Dear Mrs Macaulay,
I'm a single mom of a seven-month-old baby. My child's father wants nothing to do with the child. I've tried to care for the child but unfortunately I can't do so anymore. I don't want my child to suffer. I love my child dearly but the expenses are too much. How do I go about placing my child for adoption?
Before you act on adoption, why not apply to the Family Court for a Declaration of Paternity to be made for the father of your child and for him to provide maintenance for your child? The law is there for you to use in the circumstances you have related. Do so! This is the Child Care and Protection Act. And while you are waiting for your application to be heard and for the maintenance order to become operable, you can ask for assistance from Social Services through the Children's Officer(s) in your parish. You cannot deny your child the opportunity provided by law to have the opportunity of being cared for and brought up by a biological parent. If your application is successful, the court will order the biological father to meet his obligations to his child by providing for his/her maintenance. But also, most importantly, he will be a part of that child's life through access provisions, while you have custody and care and control of the child.
The Child Care and Protection Act recognises this by stating that the provisions must “be interpreted and administered so that the best interests of the child is the paramount consideration”, and to achieve this, several principles must be followed. Among them are these:
•“The family is the preferred environment for the care and upbringing of children and the responsibility for the protection of children rests primarily with the parents”
•“If, with available support services, a family can provide a safe and nurturing environment for a child, support services should (must) be provided”
The Act seeks to ensure that a family like yours and your child can receive help from the Government social services in order to enable you, as the natural family of the child, to continue to care for your child, and that you are not forced to give the child up for adoption simply because you cannot cope financially. You should also seek their assistance to obtain some skills training so that you will be able to obtain employment thereafter, and so become empowered as a woman who can provide for herself.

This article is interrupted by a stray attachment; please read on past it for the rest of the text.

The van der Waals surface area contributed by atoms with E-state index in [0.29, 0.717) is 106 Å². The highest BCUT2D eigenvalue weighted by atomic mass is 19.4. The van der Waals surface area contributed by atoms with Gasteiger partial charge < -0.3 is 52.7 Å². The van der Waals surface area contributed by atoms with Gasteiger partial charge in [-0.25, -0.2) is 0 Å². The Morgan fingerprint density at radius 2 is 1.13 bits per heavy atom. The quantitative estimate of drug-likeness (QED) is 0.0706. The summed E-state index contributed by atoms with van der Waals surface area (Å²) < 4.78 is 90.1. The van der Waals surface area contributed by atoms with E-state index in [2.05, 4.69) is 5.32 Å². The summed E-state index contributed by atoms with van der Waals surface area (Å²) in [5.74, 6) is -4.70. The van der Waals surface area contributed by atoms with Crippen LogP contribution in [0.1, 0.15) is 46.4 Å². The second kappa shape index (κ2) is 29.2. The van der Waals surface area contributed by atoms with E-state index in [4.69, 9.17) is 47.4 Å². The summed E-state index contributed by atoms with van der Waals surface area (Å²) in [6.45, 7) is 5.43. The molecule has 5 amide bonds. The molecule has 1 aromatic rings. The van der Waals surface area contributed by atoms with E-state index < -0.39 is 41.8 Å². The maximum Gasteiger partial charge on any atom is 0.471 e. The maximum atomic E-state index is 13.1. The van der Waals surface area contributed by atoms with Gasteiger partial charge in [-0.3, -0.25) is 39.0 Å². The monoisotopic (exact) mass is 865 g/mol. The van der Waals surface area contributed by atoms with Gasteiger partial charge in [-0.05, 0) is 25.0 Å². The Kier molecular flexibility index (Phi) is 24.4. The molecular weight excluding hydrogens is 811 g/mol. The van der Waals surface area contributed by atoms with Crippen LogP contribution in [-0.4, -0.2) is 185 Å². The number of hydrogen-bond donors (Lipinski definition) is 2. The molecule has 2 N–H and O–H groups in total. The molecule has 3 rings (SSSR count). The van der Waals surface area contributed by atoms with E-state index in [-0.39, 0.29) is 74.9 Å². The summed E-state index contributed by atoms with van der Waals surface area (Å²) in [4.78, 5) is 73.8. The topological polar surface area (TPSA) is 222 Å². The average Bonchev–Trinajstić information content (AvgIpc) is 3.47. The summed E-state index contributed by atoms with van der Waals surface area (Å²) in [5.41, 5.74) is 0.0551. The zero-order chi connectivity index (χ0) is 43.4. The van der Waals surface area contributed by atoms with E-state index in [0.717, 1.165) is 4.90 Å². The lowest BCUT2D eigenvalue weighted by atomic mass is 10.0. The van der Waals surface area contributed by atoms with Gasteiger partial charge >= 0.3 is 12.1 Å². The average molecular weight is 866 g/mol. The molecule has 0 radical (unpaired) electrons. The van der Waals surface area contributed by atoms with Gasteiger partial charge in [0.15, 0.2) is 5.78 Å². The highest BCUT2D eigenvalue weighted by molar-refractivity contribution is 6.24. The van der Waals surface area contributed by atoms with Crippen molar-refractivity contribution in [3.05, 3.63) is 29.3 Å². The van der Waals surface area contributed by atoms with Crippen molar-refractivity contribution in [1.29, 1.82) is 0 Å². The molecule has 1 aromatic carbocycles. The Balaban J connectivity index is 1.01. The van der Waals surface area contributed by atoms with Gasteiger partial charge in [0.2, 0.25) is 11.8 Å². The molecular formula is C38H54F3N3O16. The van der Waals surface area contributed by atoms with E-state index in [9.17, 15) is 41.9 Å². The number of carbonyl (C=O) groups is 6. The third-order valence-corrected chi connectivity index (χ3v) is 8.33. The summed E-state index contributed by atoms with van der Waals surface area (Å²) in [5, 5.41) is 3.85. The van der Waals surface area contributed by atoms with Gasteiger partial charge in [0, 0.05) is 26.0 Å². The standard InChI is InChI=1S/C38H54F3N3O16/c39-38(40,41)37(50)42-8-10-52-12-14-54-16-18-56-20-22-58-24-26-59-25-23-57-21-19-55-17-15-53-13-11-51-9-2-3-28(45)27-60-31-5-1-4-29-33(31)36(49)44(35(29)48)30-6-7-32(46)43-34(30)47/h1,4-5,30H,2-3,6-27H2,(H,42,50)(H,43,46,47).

If you are working, the father of the child will still have to provide some maintenance for his child. The Maintenance Act says that the parents a must provide for their child. You have been trying, but you must go to the Family Court and get a summons and your affidavit in support prepared, issued and served on the father of your child. Do not let your child down by letting the man get away with his selfish, irresponsible conduct, which is contrary to our law and your child's rights.
When you have tried all the avenues that I have pointed out to keep and care for your child, if for some reason you do not succeed with them, and despite everything it still has not worked out, then you can consider adoption.
To do this, there is the Adoption Board at the Child Development Agency (CDA) on Duke Street, Kingston, if you reside in Kingston. If not, check with the CDA officer attached to the Family Court of your parish and ask them to assist you to put your child up for adoption, but explain that you would prefer to receive help to keep the child. Ask also that you be assisted to help care for your child yourself until such adoption occurs. The officer will assist you and direct you how to go about the whole process to have your child adopted by an appropriate family. In my view, it is always best (as the Act predicates) that a child remains with its family rather than in a State home.
So please try the steps I have detailed above. Take care of yourself and your baby, and do what you should to have your child's father meet his legal and moral responsibilities. Train yourself to be your own woman and have a happy life together with your child. If these suggestions do not work out, then I pray that a truly caring and happy family home will be found for your child.
Margarette May Macaulay is an attorney-at-law, Supreme Court mediator, notary public, and women's and children's rights advocate. Send questions via e-mail to firstname.lastname@example.org; or write to All Woman, 40-42 1/2 Beechwood Avenue, Kingston 5. All responses are published. Mrs Macaulay cannot provide personal responses.
The contents of this article are for informational purposes only, and must not be relied upon as an alternative to legal advice from your own attorney.